As food and fuel prices continue to climb, impoverished families across Africa are hurting worse than ever—and women are suffering the most. The Washington Post follows one Burkina Faso mother in her daily struggle to feed her family and survive in a culture that puts her last at mealtime. "When there is less food, women are the first to eat less," said one human rights advocate.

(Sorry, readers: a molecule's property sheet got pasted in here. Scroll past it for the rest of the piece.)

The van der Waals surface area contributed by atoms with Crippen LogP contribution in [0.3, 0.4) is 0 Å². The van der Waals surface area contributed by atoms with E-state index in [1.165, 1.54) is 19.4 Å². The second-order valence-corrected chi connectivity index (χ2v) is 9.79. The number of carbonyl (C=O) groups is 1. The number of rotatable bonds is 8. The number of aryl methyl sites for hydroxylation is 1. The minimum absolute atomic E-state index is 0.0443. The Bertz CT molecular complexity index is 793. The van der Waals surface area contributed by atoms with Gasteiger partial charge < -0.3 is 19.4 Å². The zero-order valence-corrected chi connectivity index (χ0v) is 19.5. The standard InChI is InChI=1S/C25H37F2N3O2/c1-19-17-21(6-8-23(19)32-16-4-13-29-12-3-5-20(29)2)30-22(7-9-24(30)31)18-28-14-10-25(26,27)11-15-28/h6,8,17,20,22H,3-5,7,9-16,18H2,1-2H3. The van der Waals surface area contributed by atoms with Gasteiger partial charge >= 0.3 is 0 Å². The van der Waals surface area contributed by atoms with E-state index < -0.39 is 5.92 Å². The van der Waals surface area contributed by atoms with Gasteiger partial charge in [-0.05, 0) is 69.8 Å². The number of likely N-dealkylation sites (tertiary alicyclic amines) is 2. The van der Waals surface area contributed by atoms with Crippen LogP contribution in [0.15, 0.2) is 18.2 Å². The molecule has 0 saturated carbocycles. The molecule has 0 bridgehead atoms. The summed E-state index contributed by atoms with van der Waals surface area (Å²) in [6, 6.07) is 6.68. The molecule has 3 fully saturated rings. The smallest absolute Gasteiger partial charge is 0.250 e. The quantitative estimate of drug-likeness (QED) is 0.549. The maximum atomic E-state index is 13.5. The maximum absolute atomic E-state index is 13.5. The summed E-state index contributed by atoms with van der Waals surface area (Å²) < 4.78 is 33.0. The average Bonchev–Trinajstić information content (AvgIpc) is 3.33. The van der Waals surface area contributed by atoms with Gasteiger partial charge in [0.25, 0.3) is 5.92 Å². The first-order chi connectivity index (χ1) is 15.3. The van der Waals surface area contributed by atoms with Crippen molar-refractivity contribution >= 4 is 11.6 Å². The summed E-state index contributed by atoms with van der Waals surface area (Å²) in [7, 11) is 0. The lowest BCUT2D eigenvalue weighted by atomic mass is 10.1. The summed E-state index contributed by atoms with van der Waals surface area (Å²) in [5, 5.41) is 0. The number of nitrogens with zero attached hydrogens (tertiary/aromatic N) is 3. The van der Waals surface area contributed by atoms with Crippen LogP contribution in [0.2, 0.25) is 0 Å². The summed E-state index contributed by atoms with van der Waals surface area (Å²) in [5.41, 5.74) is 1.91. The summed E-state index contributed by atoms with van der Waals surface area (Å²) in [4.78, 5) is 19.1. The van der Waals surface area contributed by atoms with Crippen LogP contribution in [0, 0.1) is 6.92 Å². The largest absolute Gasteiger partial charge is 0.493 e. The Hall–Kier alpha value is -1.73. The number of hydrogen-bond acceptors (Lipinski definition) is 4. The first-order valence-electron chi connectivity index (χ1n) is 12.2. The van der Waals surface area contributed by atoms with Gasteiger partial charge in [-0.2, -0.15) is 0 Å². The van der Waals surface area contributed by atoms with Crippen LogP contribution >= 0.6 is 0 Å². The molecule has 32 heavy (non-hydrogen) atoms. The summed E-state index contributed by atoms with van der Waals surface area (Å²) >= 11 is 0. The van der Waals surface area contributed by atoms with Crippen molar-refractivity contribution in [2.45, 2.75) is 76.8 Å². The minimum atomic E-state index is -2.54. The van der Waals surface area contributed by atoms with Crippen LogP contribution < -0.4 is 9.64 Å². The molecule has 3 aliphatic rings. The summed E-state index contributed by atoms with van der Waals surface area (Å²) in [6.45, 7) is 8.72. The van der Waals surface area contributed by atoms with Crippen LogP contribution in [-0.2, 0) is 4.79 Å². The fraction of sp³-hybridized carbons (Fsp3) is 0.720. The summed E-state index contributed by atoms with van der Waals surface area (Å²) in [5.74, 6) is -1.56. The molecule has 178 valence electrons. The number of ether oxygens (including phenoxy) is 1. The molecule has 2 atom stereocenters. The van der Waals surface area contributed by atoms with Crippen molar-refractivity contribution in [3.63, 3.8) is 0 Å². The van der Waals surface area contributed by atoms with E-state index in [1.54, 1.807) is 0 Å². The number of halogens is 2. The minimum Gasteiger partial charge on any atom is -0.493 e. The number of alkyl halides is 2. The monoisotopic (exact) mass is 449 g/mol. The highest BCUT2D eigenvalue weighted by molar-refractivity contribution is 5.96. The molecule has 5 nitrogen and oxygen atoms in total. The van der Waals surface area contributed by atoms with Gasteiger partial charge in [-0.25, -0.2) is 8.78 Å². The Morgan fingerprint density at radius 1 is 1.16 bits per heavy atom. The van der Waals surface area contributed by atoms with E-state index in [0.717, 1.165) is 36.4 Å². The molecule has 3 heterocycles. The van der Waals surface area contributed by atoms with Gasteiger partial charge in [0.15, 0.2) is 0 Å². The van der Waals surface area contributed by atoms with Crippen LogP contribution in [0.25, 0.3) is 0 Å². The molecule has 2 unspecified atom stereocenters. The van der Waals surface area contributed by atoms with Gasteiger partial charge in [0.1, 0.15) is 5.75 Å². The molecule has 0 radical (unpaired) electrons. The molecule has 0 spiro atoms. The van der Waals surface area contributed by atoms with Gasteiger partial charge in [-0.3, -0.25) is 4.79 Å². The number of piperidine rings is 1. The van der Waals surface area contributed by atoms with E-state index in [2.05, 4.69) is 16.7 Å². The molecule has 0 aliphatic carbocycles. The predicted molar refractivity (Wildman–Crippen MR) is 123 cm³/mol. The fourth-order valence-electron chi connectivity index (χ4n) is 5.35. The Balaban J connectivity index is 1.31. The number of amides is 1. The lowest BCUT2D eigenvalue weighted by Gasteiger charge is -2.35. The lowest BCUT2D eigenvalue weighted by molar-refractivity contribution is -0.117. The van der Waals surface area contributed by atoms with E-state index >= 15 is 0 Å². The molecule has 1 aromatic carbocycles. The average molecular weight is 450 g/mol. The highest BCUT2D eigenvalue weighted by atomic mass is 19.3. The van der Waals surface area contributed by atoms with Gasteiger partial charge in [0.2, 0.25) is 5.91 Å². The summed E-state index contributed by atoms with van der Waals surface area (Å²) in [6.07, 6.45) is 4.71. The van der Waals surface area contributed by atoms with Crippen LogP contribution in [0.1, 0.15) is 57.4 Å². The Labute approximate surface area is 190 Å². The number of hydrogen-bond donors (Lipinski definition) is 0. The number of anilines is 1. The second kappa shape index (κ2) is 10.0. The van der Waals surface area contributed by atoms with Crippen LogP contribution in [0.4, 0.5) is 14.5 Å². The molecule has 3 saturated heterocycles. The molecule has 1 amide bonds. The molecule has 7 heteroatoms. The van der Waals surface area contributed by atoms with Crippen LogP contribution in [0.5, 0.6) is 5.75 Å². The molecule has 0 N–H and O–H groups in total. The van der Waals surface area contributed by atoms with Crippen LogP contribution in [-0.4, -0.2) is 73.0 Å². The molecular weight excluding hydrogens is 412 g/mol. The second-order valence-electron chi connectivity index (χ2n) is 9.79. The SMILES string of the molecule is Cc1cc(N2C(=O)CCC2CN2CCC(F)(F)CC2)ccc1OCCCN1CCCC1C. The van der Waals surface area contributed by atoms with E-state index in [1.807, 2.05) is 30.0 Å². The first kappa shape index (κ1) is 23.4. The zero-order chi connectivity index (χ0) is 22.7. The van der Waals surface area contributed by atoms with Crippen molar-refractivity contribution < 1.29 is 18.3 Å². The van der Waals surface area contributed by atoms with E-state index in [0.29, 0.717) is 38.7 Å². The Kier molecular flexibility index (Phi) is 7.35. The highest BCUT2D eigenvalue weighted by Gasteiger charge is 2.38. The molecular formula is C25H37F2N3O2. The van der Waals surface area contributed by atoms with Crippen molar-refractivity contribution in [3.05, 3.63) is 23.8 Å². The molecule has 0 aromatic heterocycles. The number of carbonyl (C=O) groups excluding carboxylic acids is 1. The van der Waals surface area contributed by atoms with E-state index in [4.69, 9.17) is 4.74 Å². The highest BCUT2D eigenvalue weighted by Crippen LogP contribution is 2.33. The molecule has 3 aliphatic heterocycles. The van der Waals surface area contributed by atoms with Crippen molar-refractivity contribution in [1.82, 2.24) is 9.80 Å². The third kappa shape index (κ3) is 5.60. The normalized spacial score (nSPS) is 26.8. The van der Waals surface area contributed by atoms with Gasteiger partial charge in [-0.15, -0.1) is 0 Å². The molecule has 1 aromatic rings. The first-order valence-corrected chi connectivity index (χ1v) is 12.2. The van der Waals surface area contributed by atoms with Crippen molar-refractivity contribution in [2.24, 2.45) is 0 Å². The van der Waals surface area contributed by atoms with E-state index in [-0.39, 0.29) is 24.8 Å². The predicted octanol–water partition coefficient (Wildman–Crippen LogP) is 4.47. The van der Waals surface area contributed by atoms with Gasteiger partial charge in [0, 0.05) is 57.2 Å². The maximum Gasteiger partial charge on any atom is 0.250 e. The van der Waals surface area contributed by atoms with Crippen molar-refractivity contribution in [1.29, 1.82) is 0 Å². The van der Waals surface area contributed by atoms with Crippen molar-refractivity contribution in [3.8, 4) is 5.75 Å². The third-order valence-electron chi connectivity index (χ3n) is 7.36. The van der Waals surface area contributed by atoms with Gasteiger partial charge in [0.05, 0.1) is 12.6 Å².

Fanta Lingani, who estimates her age at 50, sweeps city streets for a meager wage of $10 per month—barely enough to fix a daily meal of corn mush, bitter tree leaves, dried fish and wood ashes for her family. The cost of such staples has doubled, and none of her sons have steady work. But they come home hungry. "When the children ask for food, we have to give it to them," she said. "We're mothers."